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  • Writer's pictureLiz Cooper

Positionality- And Why it Matters

I started off my graduate training in Religious Studies. I worked very hard to make sure that my own spiritual and religious ideologies were kept as far away from anything I wrote as I could. At that point in time in the early 2000’s, we were really focused on seeing ourselves as objective actors. We were not part of the discussions or debates. You leave your positionality at the door as it were.


When I switched in 2005 into Indigenous Studies (at that point it was called Native Studies), one of my very first assignments was to write a positionality statement discussing something along the lines of: who are you, where do you come from, why are you here, what do you bring to the table or perhaps, why should you even be at the table.


And I failed the assignment. I failed 3x. There was NEVER a question about if I was lying about who I was on the surface (a woman of settler ancestry, a musician, a writer, a family member, a friend) or where I came from (my ancestors are from Europe, I am 7th generation Canadian on my fathers fathers side and 3rd generation Canadian for the rest- with 3 grandparents having been born in Winnipeg, the city I was born in)- - the feedback was that I wasn't clearly articulating my motivation. That my positionality included that I am a person who truly believes in the need to be an advocate and activists to unsettle the academy. I am a person who knows that we must question colonial norms and that we need people from every background and experience to be able to address issues of social injustices.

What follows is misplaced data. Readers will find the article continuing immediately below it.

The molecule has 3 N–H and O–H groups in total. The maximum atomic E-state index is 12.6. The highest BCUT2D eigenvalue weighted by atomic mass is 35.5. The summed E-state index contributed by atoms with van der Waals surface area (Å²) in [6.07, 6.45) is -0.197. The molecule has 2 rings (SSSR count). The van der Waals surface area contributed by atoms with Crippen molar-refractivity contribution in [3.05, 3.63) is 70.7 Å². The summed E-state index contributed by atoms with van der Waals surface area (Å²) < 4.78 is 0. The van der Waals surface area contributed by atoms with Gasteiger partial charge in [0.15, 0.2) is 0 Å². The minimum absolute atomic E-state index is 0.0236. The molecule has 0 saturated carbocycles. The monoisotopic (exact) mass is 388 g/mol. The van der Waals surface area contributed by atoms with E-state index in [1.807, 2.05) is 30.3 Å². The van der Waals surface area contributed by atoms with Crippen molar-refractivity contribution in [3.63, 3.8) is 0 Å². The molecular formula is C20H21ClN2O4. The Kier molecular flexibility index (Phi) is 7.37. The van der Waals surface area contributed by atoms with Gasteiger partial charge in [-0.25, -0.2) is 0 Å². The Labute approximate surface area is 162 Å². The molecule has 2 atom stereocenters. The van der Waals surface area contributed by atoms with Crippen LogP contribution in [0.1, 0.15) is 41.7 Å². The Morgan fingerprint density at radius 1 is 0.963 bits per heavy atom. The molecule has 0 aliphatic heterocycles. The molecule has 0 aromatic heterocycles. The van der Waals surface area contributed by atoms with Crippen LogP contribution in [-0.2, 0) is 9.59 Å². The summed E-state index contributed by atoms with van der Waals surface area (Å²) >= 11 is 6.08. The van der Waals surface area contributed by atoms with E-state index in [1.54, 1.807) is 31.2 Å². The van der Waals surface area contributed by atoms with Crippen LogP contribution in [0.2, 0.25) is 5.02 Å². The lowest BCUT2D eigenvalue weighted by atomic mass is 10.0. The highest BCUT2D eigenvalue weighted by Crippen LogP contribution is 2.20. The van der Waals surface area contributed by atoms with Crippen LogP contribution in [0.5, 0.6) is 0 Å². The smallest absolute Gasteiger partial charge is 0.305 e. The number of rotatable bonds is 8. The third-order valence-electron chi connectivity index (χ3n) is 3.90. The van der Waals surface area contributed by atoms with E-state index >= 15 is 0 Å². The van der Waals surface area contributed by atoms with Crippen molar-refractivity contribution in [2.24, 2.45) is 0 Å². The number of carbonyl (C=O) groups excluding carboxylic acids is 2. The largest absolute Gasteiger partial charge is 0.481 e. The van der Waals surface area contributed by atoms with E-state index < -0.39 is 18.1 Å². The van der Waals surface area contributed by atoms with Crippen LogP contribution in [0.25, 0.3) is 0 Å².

The message my professors had for me was you cannot leave who you are and how you see the world at the door. You are never truly impartial. You need to ALWAYS ensure people know who you are, where you come from, and what motivates you to be in a space/place. A message I have taken very closely to heart and try to do (as you can see from the information about who I am on this website).



When I teach, I sometimes ask students to write a positionality statement. I push them to answer these same questions: Who are you? What really drives you? What do you bring to the table and do you deserve to be there? How will all the things that make you ‘authentically you’ help to shift society in a good way?


The biggest thing with positionality statements is about being authentic and not tokenistic. That is part of a concrete action each person can take at an individual level to undo the ablest, patriarchal, colonial discourse that surrounds us.


We do need to watch out for those seeking to hurt people to satisfy their own ego. We do need to watch out for those who claim the hurts and traumas of others as their own. However we also need to watch out for those seeking to discredit the lived experiences of others because of a lack of a paper-trail. For example, we need to stand up for and with those who have been made vulnerable through systemic acts, for example 60’s scoop survivors, people who are neurodiverse, or many members of the 2S/LGBTQAIP+ community. We also need to try to identify the motivation that some people use to discredit others as well as efforts to categorize people and put them into narrow boxes.


The basic tenant that ‘your word is all you have’ rings true regardless of where you work, live, or play. The lesson I try to live by is that everyone has a story. We all have positionality statements (we just don't all call it that). We need to ask people what their stories are and we need to be able to have space to tell our own. And no matter what, we need to listen with open minds, ears, and hearts for authentic positionality statements of others before passing judgement on someone else about their actions, experiences, or opinions.

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